Sign Up for our Free Daily Email Updates

I am concerned about avoiding New Age influence in my spiritual reading program, can you help?

Dear Dan, I was inspired by Fr. John’s post on spiritual reading a while back. A friend has recommended “The Cloud of Unknowing” to me but I am
worried about slipping into Catholic books that claim to be Catholic but that promote New Age thought through centering prayer and mixing Catholic prayer with non-Christian prayer teachings. Anyway, I wanted to get your advice on where I could/should start a solid spiritual reading program.

Lama_Meditation_1 By Van Derek (Own work) [CC-BY-SA-3.0 (http-::creativecommons.org:licenses:by-sa:3.0)], via Wikimedia CommonsTo get an easy aspect of your question out of the way, The Cloud of Unknowing does not fall into the New Age category. The New Age movement is a recent phenomenon and this book was written in the 14th century. With respect to The Cloud of Unknowing and centering prayer, some have claimed that it teaches centering prayer or have used it to bolster related ideas. Regardless, if spiritual reading is a new exercise for you, this book is not likely to be a good place to start. The author himself heavily (and rightly) stresses that if the reader has yet to exercise a considerable amount of time and effort in the ascetical phase of spiritual development that he or she is not yet prepared for the approach to prayer proposed. This admonition is almost always ignored by those who take a more shallow approach to the spiritual life and who also have a propensity to seek direction from sources that are far less efficacious than those who find their wisdom in the pure and deep well of faithful Catholicism.

Your concern about the New Age movement and its eclectic influence on many Catholics is a legitimate one. Many well intended Catholics have fallen into the emotional trap of using methods and techniques that cause positive physical or psychological feelings but are not appropriately classified as Christian prayer. Then Cardinal Ratzinger (now Pope Benedict XVI) said this about this problematic trend:

Some physical exercises automatically produce a feeling of quiet and relaxation, pleasing sensations, perhaps even phenomena of light and warmth, which resemble spiritual well-being. To take such feelings for the authentic consolations of the Holy Spirit would be a totally erroneous way of conceiving the spiritual life. Giving them a symbolic significance typical of the mystical experience, when the moral condition of the person does not correspond to such experience, would represent a kind of mental schizophrenia which could also lead to psychic disturbance and, at times, to moral deviations. (Letter to the Bishops of the Catholic Church on Some Aspects of Meditation, pp. 28-29)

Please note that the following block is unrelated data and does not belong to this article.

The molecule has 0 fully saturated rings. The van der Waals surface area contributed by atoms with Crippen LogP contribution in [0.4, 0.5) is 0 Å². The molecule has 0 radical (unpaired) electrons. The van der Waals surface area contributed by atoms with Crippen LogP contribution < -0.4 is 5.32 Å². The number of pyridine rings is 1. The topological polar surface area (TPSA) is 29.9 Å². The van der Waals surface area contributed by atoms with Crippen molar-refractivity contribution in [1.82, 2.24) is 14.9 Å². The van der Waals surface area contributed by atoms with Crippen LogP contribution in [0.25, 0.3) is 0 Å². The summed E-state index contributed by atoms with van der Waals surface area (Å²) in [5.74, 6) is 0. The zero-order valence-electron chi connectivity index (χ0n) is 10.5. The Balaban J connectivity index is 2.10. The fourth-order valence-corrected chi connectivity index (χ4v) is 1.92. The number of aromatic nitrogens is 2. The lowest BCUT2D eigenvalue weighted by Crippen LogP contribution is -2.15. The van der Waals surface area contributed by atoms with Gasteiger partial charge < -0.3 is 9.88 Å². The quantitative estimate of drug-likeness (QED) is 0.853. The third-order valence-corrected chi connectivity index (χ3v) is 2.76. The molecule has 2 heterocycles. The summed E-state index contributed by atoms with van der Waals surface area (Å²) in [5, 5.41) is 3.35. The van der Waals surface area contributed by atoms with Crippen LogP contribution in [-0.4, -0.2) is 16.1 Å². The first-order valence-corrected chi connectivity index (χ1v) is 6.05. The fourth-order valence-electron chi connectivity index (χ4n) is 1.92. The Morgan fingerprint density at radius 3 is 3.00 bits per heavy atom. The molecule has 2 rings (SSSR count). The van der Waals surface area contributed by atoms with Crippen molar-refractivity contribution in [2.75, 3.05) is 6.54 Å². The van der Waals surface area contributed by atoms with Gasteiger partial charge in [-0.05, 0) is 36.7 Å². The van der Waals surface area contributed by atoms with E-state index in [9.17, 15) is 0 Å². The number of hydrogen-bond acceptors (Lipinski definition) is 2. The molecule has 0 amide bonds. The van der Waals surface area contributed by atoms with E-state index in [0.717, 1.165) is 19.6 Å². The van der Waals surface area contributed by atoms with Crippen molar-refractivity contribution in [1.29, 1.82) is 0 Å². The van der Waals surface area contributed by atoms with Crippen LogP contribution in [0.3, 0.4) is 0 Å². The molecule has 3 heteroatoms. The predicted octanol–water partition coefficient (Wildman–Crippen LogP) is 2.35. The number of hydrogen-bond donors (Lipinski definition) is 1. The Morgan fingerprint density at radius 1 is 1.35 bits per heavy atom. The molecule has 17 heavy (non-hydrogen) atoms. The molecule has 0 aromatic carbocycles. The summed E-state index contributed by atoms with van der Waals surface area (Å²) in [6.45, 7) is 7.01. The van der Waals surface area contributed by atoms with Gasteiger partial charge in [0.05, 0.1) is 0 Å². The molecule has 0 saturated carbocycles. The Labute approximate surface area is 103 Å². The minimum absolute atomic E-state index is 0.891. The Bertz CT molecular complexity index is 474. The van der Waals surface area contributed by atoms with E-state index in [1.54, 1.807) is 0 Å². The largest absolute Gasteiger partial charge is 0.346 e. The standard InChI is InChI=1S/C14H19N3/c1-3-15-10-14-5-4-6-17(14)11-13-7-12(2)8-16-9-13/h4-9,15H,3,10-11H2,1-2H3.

These methods and techniques are often given names like “contemplation” but even a cursory understanding of the traditional use of this term reveals that classical Catholic usage and common recent usage are often at odds. Said another way, many modern authors and writers hijack words and redefine them rather than being faithful to historic definitions either provided specifically by the Church in the Catechism and other official Church documents or in the writings of the Doctors of the Church. Whether from ignorance or other questionable intent, the result is damaging to the souls of sincere pilgrims seeking to deepen their relationship to God.

All that aside, by your question it seems like you are interested primarily in reading on prayer. From the standpoint of faithfulness to the Catholic Church, the following is a good list to begin with. I have listed them in the order I would recommend they be read:

  1. Catechism of the Catholic Church – Part Four on Christian Prayer
  2. Prayer Primer – Igniting the Fire Within by Fr. Thomas Dubay, S.M
  3. A Guide to Christian Meditation by Fr. John Bartunek, LC, ThD
  4. Time for God by Fr. Jacques Philippe
  5. Fire Within by Fr. Thomas Dubay, S.M.

As well, we recently asked our readers to provide their top spiritual book recommendations. A significant number of them responded so we are working on compiling those results and we will provide them to you some time this year.

Otherwise, if you want a fool proof way to stay within the sublime wealth and spiritual tradition of the Church, stick with the Doctors of the Church.

Print Friendly

About Dan Burke

Dan is the founder of Catholic Spiritual Direction, the Avila Institute for Spiritual Formation, and author of the award winning book, Navigating the Interior Life - Spiritual Direction and the Journey to God. Beyond his “contagious” love for Jesus and His Church, he is a grateful husband and father of four, the Executive Director of and writer for EWTN’s National Catholic Register, a regular co-host on Register Radio, a writer and speaker who provides online spiritual formation and travels to share his conversion story and the great riches that the Church provides us through authentic Catholic spirituality. Dan has been featured on EWTN’s Journey Home program and numerous radio programs. If you have an interest in having Dan come speak at your parish or Catholic event or group, contact us at rcspiritualdirection@gmail.com or call 818-646-7729.